GUPTA: OK. Well, that might be good advice. A lot of people paying attention to that. We have got time for another quick question. This comes from Brenda in Virginia: "What's the youngest age I can start applying sunscreen on my baby? She is now three months old. Which sunscreens are safest in protecting baby's skin.
Doctor, what do you say?
RIGEL: That's a great question. Because that's a common one, too. You know, we always say that you could theoretically use sunscreen even when somebody is first born, in a child. But the problem is, is that newborns might lick it off and it might get in the mouth. Nobody really knows what the ramifications of that are.
So typically what we recommend is up until six months, protect with natural protection, shade, big hats, cover the baby, whatever. Above six months it's pretty safe to use sunscreen. And beyond that, you really can use any sunscreen. The ones that are formulated for kids, the only difference primarily is the fragrance. They smell more like baby powder, but they have the same protection and the same ingredients as adult sunscreen typically.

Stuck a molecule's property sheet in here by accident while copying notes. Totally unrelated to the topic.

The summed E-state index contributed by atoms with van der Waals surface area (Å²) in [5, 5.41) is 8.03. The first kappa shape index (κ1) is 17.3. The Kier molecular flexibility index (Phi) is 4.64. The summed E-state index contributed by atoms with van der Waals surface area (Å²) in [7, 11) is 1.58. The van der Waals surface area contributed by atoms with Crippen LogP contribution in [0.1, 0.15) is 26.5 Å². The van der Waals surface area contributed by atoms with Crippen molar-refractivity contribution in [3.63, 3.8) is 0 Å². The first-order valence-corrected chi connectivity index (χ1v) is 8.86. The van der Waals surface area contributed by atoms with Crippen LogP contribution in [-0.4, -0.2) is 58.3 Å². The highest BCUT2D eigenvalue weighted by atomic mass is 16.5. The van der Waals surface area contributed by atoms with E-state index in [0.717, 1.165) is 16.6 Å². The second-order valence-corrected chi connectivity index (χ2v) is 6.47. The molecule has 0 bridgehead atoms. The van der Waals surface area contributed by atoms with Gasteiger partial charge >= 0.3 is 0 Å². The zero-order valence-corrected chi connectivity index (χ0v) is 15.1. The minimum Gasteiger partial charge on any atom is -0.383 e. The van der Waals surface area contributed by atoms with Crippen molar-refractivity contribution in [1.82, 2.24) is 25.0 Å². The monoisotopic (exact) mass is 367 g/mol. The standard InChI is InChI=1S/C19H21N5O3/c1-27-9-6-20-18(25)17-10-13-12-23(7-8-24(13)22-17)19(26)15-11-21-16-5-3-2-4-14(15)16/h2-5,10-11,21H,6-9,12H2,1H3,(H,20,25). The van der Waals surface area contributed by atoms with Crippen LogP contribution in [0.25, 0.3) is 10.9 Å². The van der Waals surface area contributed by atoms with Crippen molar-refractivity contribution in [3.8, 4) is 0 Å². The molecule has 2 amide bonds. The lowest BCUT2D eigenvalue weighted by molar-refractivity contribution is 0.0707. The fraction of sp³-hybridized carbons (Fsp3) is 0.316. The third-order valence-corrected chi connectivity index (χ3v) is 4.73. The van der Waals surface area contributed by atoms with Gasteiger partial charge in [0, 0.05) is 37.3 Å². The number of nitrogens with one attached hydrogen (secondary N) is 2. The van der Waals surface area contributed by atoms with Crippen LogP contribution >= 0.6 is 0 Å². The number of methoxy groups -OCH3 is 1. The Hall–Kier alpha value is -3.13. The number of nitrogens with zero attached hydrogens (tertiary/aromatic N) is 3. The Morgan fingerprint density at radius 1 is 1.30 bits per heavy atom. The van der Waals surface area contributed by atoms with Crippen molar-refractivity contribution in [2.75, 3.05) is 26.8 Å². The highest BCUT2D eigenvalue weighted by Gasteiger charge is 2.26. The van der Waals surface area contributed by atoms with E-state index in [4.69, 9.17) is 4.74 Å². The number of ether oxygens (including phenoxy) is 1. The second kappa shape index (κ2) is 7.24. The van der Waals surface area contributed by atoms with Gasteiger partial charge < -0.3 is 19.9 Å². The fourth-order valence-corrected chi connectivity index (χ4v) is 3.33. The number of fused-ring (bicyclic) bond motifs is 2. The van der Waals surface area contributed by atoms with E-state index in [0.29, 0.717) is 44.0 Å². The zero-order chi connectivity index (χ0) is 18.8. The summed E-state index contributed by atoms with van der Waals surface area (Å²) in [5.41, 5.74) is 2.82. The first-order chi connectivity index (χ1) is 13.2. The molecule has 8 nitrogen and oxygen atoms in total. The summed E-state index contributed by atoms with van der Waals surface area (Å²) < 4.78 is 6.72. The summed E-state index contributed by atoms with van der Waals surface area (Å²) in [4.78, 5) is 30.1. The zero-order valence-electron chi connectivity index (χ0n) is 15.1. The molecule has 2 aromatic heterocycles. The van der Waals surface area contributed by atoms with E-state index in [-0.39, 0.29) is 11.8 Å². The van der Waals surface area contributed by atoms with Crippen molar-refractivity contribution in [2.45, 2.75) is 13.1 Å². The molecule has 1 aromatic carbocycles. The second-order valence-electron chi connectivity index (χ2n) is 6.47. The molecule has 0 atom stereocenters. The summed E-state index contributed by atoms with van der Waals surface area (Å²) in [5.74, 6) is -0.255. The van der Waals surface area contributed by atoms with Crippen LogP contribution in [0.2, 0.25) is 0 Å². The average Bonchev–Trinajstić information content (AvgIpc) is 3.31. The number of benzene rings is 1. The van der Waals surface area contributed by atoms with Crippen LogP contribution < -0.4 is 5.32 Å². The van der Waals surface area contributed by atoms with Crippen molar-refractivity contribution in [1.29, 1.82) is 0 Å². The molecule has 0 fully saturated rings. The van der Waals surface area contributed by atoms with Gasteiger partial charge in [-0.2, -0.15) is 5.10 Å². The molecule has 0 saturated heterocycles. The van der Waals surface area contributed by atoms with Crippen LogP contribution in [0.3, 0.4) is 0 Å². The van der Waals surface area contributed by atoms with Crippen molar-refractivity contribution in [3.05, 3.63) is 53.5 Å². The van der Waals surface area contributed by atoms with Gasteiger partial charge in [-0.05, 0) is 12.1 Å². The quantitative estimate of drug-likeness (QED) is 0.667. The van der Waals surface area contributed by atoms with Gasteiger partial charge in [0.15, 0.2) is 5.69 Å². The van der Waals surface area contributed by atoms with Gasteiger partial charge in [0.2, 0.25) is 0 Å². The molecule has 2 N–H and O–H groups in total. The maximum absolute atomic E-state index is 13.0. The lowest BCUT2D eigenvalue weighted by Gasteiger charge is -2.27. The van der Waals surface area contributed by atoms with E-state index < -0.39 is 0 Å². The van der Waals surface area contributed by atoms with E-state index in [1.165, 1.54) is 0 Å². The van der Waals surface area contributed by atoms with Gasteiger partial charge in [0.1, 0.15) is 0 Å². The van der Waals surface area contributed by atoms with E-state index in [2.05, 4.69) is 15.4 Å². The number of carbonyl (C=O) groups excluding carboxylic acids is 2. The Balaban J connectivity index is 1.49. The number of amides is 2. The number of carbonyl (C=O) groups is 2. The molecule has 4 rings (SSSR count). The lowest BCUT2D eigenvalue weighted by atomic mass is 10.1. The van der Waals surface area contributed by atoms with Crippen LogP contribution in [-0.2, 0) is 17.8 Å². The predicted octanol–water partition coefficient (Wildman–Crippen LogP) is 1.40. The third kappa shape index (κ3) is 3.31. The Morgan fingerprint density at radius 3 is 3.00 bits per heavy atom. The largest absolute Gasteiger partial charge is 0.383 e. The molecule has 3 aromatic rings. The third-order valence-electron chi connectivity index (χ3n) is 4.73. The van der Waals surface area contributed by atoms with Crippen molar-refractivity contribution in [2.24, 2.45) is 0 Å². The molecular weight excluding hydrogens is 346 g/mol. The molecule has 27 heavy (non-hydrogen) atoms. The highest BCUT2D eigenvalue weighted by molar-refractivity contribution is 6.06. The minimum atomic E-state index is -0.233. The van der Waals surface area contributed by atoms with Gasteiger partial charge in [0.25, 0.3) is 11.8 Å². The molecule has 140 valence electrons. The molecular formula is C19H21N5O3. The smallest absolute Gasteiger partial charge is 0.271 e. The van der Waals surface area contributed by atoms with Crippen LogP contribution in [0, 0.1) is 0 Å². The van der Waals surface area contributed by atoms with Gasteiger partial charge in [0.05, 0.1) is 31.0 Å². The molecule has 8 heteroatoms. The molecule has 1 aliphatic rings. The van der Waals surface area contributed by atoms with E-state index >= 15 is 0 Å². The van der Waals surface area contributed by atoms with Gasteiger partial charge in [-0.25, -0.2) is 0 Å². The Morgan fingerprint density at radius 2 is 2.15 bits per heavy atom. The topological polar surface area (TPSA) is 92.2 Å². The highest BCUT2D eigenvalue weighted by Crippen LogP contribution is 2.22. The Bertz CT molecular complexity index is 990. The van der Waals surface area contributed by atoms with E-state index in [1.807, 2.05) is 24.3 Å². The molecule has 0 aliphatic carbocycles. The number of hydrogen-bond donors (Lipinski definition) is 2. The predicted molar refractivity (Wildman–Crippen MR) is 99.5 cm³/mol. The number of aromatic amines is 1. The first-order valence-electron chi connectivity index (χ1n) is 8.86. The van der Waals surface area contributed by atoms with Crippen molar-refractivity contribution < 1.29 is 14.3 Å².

GUPTA: That's good advice. And as the father of a 1-year-old, we had a lot of big straw hats and light colored clothing. That seemed to do the trick as well. We're talking with Dr. Darrell Rigel about skin cancer.
Coming up, can you be addicted to the sun? Find out.
UNIDENTIFIED FEMALE: Food and cancer, is it the blueberries, the green leafy veggies. Tune in to a surprising look at what impact your diet has on cancer.
First this week's medical headline in "The Pulse."
JUDY FORTIN, CNN CORRESPONDENT (voice-over): Post-traumatic stress disorder and depression were lingering effects of the 2004 tsunami. Researchers say nine months after the disaster many victims showed elevated rates of mental health disorders.